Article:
This study is divided into two parts. Part I examines modern accounts of collective religious visions. Five factors make it very likely that such visions are collective hallucinations. Part II examines whether the same is true of Jesus’ resurrection appearances. The evidence indicates that if the resurrection appearances were collective hallucinations, hallucinations of glorious appearances of Jesus would have occurred alongside hallucinations of non-glorious appearances. Since the Gospels relate only non-glorious appearances of Jesus, hallucinations can only be maintained as an explanation if the original tradition of glorious/non-glorious appearances was changed to a tradition of purely non-glorious appearances. However, there are strong reasons to believe that the early church would have preserved, not eliminated, traditions of glorious appearances, had such existed. The lack of glorious appearances in the Gospels is therefore an indicator that the appearances were originally non-glorious and thus not hallucinations. Thus, collective hallucinations provide an inadequate explanation for the resurrection appearances.
This paper argues that 1 Peter should be read against the background of early Christian mission. The readers of 1 Peter have a predominantly Gentile background. The letter assures these Gentile Christians that they now share the status and spiritual privileges of Israel. However, this cherished status also includes an existence as exiles and strangers in the world they live in. This experience was hitherto unknown to them. As God’s people they have a new task: to share their faith in Christ by conduct and by word. Their experience of slander and persecutions cannot and need not bring their calling into question but is part and parcel of being God’s people in the world.
Even the most exhaustive definitions of distinct elements of salvation cannot provide a comprehensive picture unless they are set in relationship to each other. In the following, we shall seek to put these distinct elements in an order. We shall do that with the initiating elements of the spiritual life, which will then enable us to link them with the progress of the believer’s life. That in turn will prepare the ground to redefine the doctrine of the perseverance of believers within such a revised order.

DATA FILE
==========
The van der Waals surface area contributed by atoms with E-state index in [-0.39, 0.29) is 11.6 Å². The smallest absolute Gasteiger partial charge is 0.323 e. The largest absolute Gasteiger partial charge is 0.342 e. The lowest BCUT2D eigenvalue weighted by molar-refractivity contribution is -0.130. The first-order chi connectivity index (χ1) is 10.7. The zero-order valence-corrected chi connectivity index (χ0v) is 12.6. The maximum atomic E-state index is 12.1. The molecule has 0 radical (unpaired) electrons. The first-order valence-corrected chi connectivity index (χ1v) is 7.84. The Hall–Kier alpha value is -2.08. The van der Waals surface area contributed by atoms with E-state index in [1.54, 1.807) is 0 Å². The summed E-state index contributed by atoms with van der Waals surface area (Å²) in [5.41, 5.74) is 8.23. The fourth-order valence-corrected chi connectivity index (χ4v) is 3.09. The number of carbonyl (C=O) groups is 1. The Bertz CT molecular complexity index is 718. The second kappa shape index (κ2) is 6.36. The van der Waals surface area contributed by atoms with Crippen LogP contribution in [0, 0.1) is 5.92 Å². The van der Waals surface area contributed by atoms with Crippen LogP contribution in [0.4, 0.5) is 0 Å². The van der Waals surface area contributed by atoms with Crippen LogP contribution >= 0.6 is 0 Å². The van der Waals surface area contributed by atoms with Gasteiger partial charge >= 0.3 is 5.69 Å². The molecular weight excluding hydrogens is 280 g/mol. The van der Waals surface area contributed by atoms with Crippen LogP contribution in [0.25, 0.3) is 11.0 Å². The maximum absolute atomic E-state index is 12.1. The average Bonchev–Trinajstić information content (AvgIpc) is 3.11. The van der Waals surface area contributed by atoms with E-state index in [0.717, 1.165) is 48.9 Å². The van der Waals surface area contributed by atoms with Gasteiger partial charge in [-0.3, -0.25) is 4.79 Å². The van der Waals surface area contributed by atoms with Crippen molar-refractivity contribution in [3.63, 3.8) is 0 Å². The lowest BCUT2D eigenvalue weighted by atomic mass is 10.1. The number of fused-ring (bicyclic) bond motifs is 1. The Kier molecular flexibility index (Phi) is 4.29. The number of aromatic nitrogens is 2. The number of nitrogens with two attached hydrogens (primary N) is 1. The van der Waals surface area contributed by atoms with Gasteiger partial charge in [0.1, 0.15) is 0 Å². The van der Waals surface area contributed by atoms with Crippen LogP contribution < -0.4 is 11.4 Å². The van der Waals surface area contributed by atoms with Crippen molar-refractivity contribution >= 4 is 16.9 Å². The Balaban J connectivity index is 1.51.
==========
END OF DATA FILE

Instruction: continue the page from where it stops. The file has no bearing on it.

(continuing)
The Abomination of Desolation in Matthew 24:15Michael P. Theophilos (Melbourne, Australia)
The primary research undertaken in this study concerns the meaning ofβδέλυγμα τῆς ἐρημώσεως in Matthew 24:15. The significance of this study is to propose a revised model for understanding the enigmatic Matthean phrase through a contextual exegetical approach which gives due weight to Old Testament intertextual prophetic echoes. Because of the primary association of the phrase with Antiochus Epiphanes in the Daniel narrative, commentators have almost exclusively argued for a ‘pagan’ (contra Jewish) referent in relation to Matthew 24:15 (and synoptic parallels). Alternatively, we argue that within the Matthean narrative, the βδέλυγμα (abomination) refers to Israel’s covenantal infidelity, particularly her rejection of Jesus as Messianic King, and the ἐρήμωσις (desolation), is the natural consequence of her disobedience, in this case Yahweh’s punishment of Jerusalem through Roman intervention. In this sense, Matthew has been deliberately structured to reflect a Deuteronomistic framework, in that chapters 5–7 and 23 function as blessings and curses respectively. That Matthew’s presentation of Jesus’ lament over Jerusalem (23:39) seeks to emphasize Israel’s culpability in rejecting her Messianic King, provides the appropriate framework for understanding the Matthean apocalypse (ch. 24), which primarily refers to the destruction of Jerusalem through the advent of the Son of Man. The idea that Jerusalem’s destruction was engendered by Israel’s infidelity is a common motif in first and second century AD Jewish pseudepigraphical material such as The Apocalypse of Abraham, The Syriac Apocalypse of Baruch, The Greek Apocalypse of Baruch, 4 Ezra (2 Esdras 3:3-14), The Book of Biblical Antiquities and Josephus.